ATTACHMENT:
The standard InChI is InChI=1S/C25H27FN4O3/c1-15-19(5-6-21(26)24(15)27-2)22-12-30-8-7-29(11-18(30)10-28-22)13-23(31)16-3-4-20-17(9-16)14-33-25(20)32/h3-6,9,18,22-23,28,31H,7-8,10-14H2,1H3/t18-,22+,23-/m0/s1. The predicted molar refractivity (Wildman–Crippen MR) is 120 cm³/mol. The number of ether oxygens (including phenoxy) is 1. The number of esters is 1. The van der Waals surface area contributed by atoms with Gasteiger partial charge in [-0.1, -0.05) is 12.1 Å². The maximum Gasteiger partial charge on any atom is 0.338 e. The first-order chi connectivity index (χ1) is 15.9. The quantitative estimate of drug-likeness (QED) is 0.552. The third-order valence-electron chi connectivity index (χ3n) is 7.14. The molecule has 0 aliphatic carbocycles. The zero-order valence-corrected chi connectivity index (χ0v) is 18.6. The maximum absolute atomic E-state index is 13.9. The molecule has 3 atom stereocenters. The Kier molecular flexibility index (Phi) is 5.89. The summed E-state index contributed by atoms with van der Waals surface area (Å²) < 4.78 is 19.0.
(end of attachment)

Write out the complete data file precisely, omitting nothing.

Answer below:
The standard InChI is InChI=1S/C25H27FN4O3/c1-15-19(5-6-21(26)24(15)27-2)22-12-30-8-7-29(11-18(30)10-28-22)13-23(31)16-3-4-20-17(9-16)14-33-25(20)32/h3-6,9,18,22-23,28,31H,7-8,10-14H2,1H3/t18-,22+,23-/m0/s1. The predicted molar refractivity (Wildman–Crippen MR) is 120 cm³/mol. The number of ether oxygens (including phenoxy) is 1. The number of esters is 1. The van der Waals surface area contributed by atoms with Gasteiger partial charge in [-0.1, -0.05) is 12.1 Å². The maximum Gasteiger partial charge on any atom is 0.338 e. The first-order chi connectivity index (χ1) is 15.9. The quantitative estimate of drug-likeness (QED) is 0.552. The third-order valence-electron chi connectivity index (χ3n) is 7.14. The molecule has 0 aliphatic carbocycles. The zero-order valence-corrected chi connectivity index (χ0v) is 18.6. The maximum absolute atomic E-state index is 13.9. The molecule has 3 atom stereocenters. The Kier molecular flexibility index (Phi) is 5.89. The summed E-state index contributed by atoms with van der Waals surface area (Å²) < 4.78 is 19.0.